During the 1708–9 session Frankland, in line with Whig sentiments, was recorded as supporting the naturalization of the Palatines. He also endeavoured to act on behalf of Dumfries Burgh in getting their postal service to Carlisle established by Act of Parliament. On 21 May 1709 John Hutton II, MP for the district, wrote to Dumfries town council giving an account of their affairs at the rising of Parliament. Frankland had had a clause ready to suit their needs, but had fallen ill and could not attend the House for a lengthy period. His son Thomas, and Frankland’s associates, had been entrusted with the business, but, because the bill for improving the Union, in which it was intended to insert the clause, was unlikely to be passed that session, it was decided to proceed by a short Act ‘to empower the postmasters to transact whatever should be for the interest of the crown and the ease of Her Majesty’s good subjects’. However, in view of ‘the heats between parties’, and especially between English and Scottish Members over the bill to improve the Union, it was thought best to defer the post bill rather than present it just before the prorogation. Frankland apologized for the delay, and expressed his intention to settle the matter the following winter. At the same time Hutton informed the provost that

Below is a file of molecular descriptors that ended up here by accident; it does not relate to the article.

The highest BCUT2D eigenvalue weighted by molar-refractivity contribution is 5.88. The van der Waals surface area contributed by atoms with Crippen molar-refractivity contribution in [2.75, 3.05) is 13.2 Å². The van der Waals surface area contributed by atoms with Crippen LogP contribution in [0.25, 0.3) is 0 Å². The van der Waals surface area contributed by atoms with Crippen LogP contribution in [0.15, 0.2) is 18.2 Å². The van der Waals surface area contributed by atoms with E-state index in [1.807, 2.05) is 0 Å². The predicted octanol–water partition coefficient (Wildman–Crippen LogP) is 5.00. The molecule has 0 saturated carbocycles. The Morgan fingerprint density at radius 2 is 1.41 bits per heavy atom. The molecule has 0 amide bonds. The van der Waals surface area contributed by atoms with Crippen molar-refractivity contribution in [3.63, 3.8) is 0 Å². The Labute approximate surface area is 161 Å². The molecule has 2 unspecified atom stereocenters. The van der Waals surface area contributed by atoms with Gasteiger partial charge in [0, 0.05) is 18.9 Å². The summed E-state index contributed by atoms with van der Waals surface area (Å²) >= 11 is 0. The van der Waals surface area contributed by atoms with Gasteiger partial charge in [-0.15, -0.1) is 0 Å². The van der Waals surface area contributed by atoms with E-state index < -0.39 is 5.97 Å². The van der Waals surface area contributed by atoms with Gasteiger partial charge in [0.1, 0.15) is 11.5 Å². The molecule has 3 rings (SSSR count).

Frankland says you need not went [sic] to no trouble any more about the post, because it is solely and only his proper business, and he must have the powers needful by an Act of Parliament; if you can agree to employ a carrier for the summertime, you will in a few months be able to judge of the advantage.12
Later that year Frankland advised Worsley on the prospects for getting his son, and Frankland’s future son-in-law, returned at a by-election for Malton, following William Strickland II’s appointment as a revenue commissioner in Ireland in 1709. Frankland wrote to Worsley snr. on 11 Aug. expressing his views on the likely outcome:
You judge very rightly of difficulty to succeed against a favourite, and therefore I should choose to have my cause as strong as possible, and if you could have more votes than your son, were it not better to stand yourself? . . . I should endeavour to prevent the matter being disputed in the House of Commons, where considering your late treatment [decision on a double return, 1708] you may expect no little partiality.